Student Politics in the Third World

Topics: Politics, University, Youth activism Pages: 25 (9545 words) Published: March 27, 2009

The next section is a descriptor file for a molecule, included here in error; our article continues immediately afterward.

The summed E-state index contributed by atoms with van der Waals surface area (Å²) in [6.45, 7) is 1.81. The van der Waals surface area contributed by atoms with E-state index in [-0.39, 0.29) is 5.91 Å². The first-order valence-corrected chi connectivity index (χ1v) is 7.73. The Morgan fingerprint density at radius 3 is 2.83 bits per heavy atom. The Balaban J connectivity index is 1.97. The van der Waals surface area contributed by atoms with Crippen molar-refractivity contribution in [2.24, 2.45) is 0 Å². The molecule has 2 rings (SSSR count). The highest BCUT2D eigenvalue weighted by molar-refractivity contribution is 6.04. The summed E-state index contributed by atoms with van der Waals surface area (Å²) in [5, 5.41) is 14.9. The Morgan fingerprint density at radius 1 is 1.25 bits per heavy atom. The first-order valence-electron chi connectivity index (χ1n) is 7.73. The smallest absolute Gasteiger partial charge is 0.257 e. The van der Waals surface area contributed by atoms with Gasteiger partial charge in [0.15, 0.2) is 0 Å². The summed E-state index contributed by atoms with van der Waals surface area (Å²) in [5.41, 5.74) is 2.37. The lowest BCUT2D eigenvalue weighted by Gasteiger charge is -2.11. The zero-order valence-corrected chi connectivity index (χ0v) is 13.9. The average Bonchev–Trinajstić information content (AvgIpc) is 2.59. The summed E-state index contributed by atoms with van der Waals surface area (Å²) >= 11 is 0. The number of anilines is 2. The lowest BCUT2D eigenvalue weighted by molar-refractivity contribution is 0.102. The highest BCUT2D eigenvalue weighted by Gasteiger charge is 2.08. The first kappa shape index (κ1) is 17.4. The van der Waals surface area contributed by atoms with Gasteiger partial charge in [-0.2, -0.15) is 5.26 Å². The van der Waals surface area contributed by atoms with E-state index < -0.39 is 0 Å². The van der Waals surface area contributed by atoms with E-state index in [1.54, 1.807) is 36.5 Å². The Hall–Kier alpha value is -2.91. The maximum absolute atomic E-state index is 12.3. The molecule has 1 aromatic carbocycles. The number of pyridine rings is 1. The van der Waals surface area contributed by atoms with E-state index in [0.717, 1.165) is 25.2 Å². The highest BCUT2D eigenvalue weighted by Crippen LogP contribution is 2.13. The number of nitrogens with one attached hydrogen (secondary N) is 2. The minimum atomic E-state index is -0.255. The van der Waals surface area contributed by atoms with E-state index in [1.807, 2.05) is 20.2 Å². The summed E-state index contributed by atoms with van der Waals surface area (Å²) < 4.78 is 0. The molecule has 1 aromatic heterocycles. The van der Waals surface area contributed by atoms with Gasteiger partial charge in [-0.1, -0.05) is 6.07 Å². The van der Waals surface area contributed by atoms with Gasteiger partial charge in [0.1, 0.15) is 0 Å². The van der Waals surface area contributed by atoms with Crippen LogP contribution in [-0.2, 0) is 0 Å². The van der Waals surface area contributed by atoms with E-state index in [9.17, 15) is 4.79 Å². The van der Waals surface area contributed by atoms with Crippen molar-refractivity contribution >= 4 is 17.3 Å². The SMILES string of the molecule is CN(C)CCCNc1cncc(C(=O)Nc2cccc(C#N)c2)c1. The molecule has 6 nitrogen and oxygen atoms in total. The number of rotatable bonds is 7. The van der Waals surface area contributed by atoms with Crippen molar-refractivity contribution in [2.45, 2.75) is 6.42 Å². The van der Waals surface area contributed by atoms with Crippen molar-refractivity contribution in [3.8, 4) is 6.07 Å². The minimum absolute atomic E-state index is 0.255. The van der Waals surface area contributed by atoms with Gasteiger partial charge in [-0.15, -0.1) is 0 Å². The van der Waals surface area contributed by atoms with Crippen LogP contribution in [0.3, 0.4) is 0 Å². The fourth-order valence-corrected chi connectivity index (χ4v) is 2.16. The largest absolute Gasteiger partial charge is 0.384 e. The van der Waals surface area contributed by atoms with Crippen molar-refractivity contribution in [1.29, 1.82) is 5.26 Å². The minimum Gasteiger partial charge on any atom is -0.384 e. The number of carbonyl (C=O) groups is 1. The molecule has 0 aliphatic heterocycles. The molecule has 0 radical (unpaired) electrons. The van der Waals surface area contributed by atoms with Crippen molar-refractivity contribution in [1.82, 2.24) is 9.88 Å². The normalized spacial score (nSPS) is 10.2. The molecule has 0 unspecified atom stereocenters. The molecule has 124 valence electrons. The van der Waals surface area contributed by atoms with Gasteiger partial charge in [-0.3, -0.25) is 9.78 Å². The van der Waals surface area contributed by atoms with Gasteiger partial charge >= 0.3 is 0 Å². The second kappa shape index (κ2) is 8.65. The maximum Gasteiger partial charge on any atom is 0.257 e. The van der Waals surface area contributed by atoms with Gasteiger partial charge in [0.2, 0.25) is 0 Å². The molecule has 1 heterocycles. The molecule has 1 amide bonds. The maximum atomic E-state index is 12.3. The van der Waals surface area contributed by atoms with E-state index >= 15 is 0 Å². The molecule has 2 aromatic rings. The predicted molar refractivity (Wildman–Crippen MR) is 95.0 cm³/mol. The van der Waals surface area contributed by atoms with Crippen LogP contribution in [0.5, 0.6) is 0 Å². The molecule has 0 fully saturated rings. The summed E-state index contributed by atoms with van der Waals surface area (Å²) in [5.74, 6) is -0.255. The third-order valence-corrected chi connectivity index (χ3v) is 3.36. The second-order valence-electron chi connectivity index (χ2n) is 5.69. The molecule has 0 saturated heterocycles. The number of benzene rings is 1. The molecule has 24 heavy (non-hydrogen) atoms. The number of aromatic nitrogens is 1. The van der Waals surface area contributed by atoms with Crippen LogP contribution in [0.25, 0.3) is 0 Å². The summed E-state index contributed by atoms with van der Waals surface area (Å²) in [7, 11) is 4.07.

Student Politics in the Third World Author(s): Philip G. Altbach Source: Higher Education, Vol. 13, No. 6 (Dec., 1984), pp. 635-655 Published by: Springer Stable URL: http://www.jstor.org/stable/3446867 Accessed: 26/03/2009 11:04 Your use of the JSTOR archive indicates your acceptance of JSTOR's Terms and Conditions of Use, available at http://www.jstor.org/page/info/about/policies/terms.jsp. JSTOR's Terms and Conditions of Use provides, in part, that unless you have obtained prior permission, you may not download an entire issue of a journal or multiple copies of articles, and you may use content in the JSTOR archive only for your personal, non-commercial use. Please contact the publisher regarding any further use of this work. Publisher contact information may be obtained at http://www.jstor.org/action/showPublisher?publisherCode=springer. Each copy of any part of a JSTOR transmission must contain the same copyright notice that appears on the screen or printed page of such transmission. JSTOR is a not-for-profit organization founded in 1995 to build trusted digital archives for scholarship. We work with the scholarly community to preserve their work and the materials they rely upon, and to build a common research platform that promotes the discovery and use of these resources. For more information about JSTOR, please contact support@jstor.org. Springer is collaborating with JSTOR to digitize, preserve and extend access to Higher Education. http://www.jstor.org 635 Higher Education 13 (1984) 635-655 Elsevier Science Publishers B.V., Amsterdam - Printed in the Netherlands STUDENT POLITICS IN THE THIRD WORLD PHILIP G. ALTBACH Comparative Education Center, State University of New York at Buffalo, Buffalo, New York, U.S.A. ABSTRACT Student political activism remains a key issue in the Third World despite its decline in the industrialized nations. Students continue to be active in politics and frequently have an impact on societal events. The historical development of student politics and student involvement in independence struggles, the role of students as incipient elites, and the fragility of the political structures of many Third World nations all contribute to the efficacy of student politics. Universities, as key intellectual institutions in their societies, also play an important role in Third World societies. Students, especially those in the social sciences, are fairly easy to mobilize and they often have a basic interest in political and social issues. It is argued that student movements emerge from their social and political environment and it is not surprising that activism continues as a powerful force in the Third World. Introduction Student political activism remains a key issue for Third World universities - and frequently for political systems as well [1]. Students continue to be politically active and involved, and on occasion contribute to political unrest. There are considerable national variations and the scope and pace of student politics changes over time and across national boundaries. But the issue remains one of the most important for higher education administrators, planners and for government officials. In the 1980s, the contrast between continued political activism among students in the Third World and relative quiet in the industrialized nations of Western Europe and North America is dramatic. This article considers some of the reasons for this contrast as well as the key factors relating to student activism in the Third World, a complex phenomenon which has implications for both university and society. Student politics is generally viewed by those in authority as a negative factor 0018-1560/84/$03.00? 1984 ElsevierS cienceP ublishers B.V. 636 - something to be eliminated from academic life. Indeed, student politics some-times affects higher education and on occasions sweeps beyond the campus to have disruptive implications for the political system. It is, however, not enough to condemn student...

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